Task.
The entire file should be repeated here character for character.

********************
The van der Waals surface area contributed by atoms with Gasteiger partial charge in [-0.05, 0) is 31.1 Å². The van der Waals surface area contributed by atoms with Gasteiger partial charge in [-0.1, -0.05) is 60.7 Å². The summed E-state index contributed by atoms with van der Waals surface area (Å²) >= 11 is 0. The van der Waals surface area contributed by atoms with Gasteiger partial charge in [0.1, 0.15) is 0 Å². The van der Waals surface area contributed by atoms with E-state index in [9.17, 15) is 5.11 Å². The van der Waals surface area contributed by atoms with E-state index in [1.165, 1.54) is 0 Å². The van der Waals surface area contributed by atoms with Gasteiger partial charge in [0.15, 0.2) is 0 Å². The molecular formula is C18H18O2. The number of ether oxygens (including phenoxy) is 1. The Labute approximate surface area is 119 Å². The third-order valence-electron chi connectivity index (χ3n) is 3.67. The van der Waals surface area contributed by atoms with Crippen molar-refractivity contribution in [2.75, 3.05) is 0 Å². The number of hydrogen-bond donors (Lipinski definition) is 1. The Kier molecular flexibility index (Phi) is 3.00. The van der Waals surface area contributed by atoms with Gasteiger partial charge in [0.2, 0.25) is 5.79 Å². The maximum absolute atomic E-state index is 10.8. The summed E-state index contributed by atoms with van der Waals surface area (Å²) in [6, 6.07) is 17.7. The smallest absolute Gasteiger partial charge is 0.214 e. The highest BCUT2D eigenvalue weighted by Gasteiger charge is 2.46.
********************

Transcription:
The van der Waals surface area contributed by atoms with Gasteiger partial charge in [-0.05, 0) is 31.1 Å². The van der Waals surface area contributed by atoms with Gasteiger partial charge in [-0.1, -0.05) is 60.7 Å². The summed E-state index contributed by atoms with van der Waals surface area (Å²) >= 11 is 0. The van der Waals surface area contributed by atoms with Gasteiger partial charge in [0.1, 0.15) is 0 Å². The van der Waals surface area contributed by atoms with E-state index in [9.17, 15) is 5.11 Å². The van der Waals surface area contributed by atoms with E-state index in [1.165, 1.54) is 0 Å². The van der Waals surface area contributed by atoms with Gasteiger partial charge in [0.15, 0.2) is 0 Å². The molecular formula is C18H18O2. The number of ether oxygens (including phenoxy) is 1. The Labute approximate surface area is 119 Å². The third-order valence-electron chi connectivity index (χ3n) is 3.67. The van der Waals surface area contributed by atoms with Crippen molar-refractivity contribution in [2.75, 3.05) is 0 Å². The number of hydrogen-bond donors (Lipinski definition) is 1. The Kier molecular flexibility index (Phi) is 3.00. The van der Waals surface area contributed by atoms with Gasteiger partial charge in [0.2, 0.25) is 5.79 Å². The maximum absolute atomic E-state index is 10.8. The summed E-state index contributed by atoms with van der Waals surface area (Å²) in [6, 6.07) is 17.7. The smallest absolute Gasteiger partial charge is 0.214 e. The highest BCUT2D eigenvalue weighted by Gasteiger charge is 2.46.